NCC to consider protection plans for seabirds

| 24/11/2021 | 15 Comments
Cayman News Service
Brown booby birds on Cayman Brac, one killed by feral cats (photo courtesy DoE)

(CNS): When it meets today, the National Conservation Council will be considering a proposed Species Conservation Plan to protect nesting seabirds of the Cayman Islands and help stabilize and grow increasingly threatened populations. On the agenda for the NCC’s first public meeting for more than four months are a number of local environmental issues, including this protection plan, which, if adopted, would protect six different species of sea birds and the habitat they need to nest. It would also enable a programme to remove the threat from non-indiginous animals, including feral cats.

Experts from the Department of Environment who drafted the plan point out that the main threat to most of the birds is the unnatural predation in nesting colonies from feral cats and dogs, as well as rats, which are all responsible for attacking chicks, especially on the Sister Islands, where many of the sea birds nest.

Other threats to the birds are green iguanas that take eggs, habitat loss from coastal development and human disturbances.

The conservation plan would provide protection for the red-footed booby (Sula sula), the brown booby (Sula leucogaster), the magnificent frigatebird (Fregata magnificens), the bridled tern (Onychoprion anaethetus), the least tern (Sternula antillarum), and the white-tailed tropicbird (Phaethon lepturus).

Putting a formal species protection plan in place for these birds will enable the designation of protected areas under the National Conservation Act as well as critical habitat at nesting sites, pave the way for management plans and enable a formal programme to remove feral mammalian predators, a battle that the DoE has struggled with for years.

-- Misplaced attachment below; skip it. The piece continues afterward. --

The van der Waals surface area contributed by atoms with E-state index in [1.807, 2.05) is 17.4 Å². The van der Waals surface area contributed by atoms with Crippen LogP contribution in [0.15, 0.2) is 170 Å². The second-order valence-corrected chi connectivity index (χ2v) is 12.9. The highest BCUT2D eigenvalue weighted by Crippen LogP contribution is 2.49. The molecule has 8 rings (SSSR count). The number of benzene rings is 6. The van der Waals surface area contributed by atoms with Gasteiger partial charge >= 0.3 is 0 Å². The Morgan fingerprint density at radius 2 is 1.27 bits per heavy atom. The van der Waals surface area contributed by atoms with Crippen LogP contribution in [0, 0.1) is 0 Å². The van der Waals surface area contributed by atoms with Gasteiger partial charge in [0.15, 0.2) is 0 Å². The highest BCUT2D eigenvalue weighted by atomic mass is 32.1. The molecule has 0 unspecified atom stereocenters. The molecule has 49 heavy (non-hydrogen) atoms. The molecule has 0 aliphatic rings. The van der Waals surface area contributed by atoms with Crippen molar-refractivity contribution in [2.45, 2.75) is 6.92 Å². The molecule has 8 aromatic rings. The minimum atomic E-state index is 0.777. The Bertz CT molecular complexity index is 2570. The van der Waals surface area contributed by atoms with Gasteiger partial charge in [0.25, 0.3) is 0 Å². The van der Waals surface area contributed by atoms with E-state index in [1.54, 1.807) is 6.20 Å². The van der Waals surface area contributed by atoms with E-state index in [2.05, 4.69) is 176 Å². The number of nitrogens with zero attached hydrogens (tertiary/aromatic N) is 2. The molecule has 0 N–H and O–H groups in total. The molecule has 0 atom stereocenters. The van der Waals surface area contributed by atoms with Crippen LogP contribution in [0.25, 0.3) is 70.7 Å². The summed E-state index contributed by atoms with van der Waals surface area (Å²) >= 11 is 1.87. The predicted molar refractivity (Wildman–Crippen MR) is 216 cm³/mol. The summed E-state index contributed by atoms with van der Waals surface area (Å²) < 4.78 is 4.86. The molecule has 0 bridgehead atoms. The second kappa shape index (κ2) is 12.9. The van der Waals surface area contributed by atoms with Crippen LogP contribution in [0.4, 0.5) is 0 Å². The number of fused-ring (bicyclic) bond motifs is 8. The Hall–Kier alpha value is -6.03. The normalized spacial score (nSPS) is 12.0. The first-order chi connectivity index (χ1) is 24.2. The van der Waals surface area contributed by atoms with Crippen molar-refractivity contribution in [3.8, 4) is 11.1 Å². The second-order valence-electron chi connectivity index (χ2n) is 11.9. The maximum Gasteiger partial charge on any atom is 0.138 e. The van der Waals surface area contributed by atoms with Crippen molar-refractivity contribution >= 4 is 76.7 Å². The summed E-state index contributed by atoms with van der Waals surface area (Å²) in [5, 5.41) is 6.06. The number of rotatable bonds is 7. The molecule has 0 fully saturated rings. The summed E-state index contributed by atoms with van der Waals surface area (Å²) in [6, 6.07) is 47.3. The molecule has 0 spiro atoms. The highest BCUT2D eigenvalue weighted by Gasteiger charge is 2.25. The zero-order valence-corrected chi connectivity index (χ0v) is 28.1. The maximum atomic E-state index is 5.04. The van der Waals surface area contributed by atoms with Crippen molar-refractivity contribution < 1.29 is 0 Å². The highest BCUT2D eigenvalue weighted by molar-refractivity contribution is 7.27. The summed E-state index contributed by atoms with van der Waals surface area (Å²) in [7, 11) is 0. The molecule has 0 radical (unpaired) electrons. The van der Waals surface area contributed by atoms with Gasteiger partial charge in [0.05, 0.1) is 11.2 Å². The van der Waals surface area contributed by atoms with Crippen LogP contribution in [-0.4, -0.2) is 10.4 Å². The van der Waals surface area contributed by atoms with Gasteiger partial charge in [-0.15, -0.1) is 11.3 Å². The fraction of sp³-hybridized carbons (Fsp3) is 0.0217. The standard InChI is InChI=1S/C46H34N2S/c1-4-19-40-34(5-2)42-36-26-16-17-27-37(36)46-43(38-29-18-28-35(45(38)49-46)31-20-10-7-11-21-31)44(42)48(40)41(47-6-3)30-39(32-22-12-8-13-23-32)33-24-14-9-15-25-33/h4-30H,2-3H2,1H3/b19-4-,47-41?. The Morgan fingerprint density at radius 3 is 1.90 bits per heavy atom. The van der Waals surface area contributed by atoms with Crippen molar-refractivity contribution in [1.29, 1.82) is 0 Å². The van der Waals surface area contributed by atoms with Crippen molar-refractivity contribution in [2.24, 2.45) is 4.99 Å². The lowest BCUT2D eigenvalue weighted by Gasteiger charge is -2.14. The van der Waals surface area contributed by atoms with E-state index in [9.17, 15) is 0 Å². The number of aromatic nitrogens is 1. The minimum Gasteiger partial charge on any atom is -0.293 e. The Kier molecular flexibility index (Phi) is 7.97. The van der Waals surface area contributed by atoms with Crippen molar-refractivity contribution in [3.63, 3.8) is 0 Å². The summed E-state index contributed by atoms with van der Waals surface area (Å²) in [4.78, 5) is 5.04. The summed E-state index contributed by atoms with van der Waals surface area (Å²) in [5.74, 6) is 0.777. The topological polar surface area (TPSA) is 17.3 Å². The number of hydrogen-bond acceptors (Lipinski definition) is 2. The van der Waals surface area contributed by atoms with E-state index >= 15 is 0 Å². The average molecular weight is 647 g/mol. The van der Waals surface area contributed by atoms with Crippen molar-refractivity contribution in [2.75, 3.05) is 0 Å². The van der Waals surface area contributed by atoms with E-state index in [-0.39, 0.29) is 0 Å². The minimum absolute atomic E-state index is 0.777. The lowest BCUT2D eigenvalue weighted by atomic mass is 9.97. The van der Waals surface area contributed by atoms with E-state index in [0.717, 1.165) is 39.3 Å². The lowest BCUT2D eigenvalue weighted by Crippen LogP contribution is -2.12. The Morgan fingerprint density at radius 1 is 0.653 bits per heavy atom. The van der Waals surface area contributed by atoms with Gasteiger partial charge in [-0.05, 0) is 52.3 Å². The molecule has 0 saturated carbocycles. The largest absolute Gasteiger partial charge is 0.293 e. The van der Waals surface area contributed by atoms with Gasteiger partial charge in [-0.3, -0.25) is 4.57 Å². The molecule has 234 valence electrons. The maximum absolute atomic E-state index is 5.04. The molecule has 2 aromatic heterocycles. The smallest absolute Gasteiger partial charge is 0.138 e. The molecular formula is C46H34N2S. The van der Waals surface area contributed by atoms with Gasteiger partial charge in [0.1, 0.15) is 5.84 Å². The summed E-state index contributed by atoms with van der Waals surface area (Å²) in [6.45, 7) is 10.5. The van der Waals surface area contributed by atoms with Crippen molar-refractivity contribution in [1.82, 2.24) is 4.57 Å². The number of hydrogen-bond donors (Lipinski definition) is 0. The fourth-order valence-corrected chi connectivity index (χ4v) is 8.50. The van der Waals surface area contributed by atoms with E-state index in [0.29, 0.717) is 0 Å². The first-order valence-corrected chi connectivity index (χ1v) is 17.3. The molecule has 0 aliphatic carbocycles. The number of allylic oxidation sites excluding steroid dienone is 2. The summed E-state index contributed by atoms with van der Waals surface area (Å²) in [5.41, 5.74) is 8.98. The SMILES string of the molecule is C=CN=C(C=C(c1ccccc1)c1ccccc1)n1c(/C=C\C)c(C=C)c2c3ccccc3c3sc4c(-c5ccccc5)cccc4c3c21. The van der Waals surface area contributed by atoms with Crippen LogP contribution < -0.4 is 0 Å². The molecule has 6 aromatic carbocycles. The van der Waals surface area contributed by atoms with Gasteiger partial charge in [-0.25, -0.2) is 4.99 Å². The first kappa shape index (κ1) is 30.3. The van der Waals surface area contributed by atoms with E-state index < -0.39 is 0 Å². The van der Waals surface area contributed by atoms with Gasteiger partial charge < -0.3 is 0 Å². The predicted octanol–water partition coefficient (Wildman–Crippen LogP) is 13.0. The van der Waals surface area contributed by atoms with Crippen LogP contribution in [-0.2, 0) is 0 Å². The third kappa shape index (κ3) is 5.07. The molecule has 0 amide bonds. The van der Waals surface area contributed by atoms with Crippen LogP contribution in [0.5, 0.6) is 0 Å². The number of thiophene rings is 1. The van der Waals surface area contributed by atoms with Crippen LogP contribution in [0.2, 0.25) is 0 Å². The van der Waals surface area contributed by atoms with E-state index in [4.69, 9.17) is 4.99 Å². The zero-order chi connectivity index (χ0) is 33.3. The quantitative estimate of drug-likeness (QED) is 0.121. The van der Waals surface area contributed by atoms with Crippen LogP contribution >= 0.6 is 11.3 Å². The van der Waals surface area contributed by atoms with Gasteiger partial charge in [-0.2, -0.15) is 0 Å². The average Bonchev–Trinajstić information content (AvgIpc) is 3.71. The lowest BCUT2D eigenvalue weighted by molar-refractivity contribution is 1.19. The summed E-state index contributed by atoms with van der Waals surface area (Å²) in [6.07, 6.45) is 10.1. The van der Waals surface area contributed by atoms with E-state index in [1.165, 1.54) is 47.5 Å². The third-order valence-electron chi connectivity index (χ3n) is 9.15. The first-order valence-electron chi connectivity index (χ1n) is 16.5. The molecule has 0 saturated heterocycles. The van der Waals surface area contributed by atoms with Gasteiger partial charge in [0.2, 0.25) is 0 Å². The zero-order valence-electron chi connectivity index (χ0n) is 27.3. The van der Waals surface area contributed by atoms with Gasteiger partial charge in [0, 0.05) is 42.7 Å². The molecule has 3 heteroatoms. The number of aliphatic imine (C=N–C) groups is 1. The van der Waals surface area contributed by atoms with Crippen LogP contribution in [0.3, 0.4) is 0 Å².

It will also enable the creation of marine Important Bird Areas (IBAs) based on recorded foraging places for both booby species and magnificent frigatebirds around the Sister Islands and mechanisms for protective measures for those areas. A conservation plan would also allow for National Red-list assessments of seabird colonies in the Cayman Islands.

The plan would protect currently unprotected crown land supporting colonial seabird nesting, and through voluntary crown purchase and protection, any areas of privately owned land that also support significant nests. Conservation Agreements can also be used to safeguard nesting colonies and ensure their sustainability long-term.

In the draft proposals the DoE lays out the threats to Cayman’s seabird species, such as the taking of both adults and chicks at colonies by invasive species, particularly mammals.

“Feral cats have been recorded feeding on chicks and juveniles of Red-footed Boobies and Magnificent Frigatebirds on Little Cayman, and killing adult and juvenile Brown Boobies on their nests on Cayman Brac,” the draft plan states.

“Feral cats and free-roaming dogs have been recorded taking Least Tern nestlings, and rats are suspected to be predators of young Tropicbird and Least Tern eggs and chicks. Rats also pose a threat to Brown Booby nests and it is a concern that invasive green iguanas may also pose a threat to seabird eggs, particularly of Tropicbird nests as the Cayman Brac population of Green Iguanas continue to grow.”

But humans are also playing a part by contributing to habitat loss and disturbance arising from coastal development, which pose a serious threat for many of these species, particularly for brown boobies nesting on the shorelines and cliff edges of Cayman Brac.